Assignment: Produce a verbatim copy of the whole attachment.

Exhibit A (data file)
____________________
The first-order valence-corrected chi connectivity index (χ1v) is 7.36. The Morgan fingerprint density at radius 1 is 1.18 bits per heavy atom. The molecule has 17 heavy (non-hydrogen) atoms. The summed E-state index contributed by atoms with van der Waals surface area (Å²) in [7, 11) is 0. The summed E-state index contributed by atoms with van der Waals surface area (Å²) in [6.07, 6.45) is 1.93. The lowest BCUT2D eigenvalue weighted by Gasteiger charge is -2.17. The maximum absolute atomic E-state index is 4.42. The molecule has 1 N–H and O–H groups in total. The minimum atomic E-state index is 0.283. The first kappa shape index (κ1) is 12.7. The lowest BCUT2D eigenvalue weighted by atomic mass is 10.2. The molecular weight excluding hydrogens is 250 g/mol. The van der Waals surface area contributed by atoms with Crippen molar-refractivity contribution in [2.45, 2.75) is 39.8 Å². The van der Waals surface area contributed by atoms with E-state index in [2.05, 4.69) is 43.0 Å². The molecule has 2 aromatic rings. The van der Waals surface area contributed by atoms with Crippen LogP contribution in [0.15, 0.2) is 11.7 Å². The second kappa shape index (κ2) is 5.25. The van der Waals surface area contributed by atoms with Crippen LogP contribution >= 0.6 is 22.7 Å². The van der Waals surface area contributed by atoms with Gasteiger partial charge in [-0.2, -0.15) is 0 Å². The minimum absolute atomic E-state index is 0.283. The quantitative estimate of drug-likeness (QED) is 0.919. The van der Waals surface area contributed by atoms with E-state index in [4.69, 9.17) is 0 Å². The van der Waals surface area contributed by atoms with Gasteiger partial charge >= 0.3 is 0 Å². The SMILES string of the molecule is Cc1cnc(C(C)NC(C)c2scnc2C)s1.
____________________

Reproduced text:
The first-order valence-corrected chi connectivity index (χ1v) is 7.36. The Morgan fingerprint density at radius 1 is 1.18 bits per heavy atom. The molecule has 17 heavy (non-hydrogen) atoms. The summed E-state index contributed by atoms with van der Waals surface area (Å²) in [7, 11) is 0. The summed E-state index contributed by atoms with van der Waals surface area (Å²) in [6.07, 6.45) is 1.93. The lowest BCUT2D eigenvalue weighted by Gasteiger charge is -2.17. The maximum absolute atomic E-state index is 4.42. The molecule has 1 N–H and O–H groups in total. The minimum atomic E-state index is 0.283. The first kappa shape index (κ1) is 12.7. The lowest BCUT2D eigenvalue weighted by atomic mass is 10.2. The molecular weight excluding hydrogens is 250 g/mol. The van der Waals surface area contributed by atoms with Crippen molar-refractivity contribution in [2.45, 2.75) is 39.8 Å². The van der Waals surface area contributed by atoms with E-state index in [2.05, 4.69) is 43.0 Å². The molecule has 2 aromatic rings. The van der Waals surface area contributed by atoms with Crippen LogP contribution in [0.15, 0.2) is 11.7 Å². The second kappa shape index (κ2) is 5.25. The van der Waals surface area contributed by atoms with Crippen LogP contribution >= 0.6 is 22.7 Å². The van der Waals surface area contributed by atoms with Gasteiger partial charge in [-0.2, -0.15) is 0 Å². The minimum absolute atomic E-state index is 0.283. The quantitative estimate of drug-likeness (QED) is 0.919. The van der Waals surface area contributed by atoms with E-state index in [4.69, 9.17) is 0 Å². The van der Waals surface area contributed by atoms with Gasteiger partial charge >= 0.3 is 0 Å². The SMILES string of the molecule is Cc1cnc(C(C)NC(C)c2scnc2C)s1.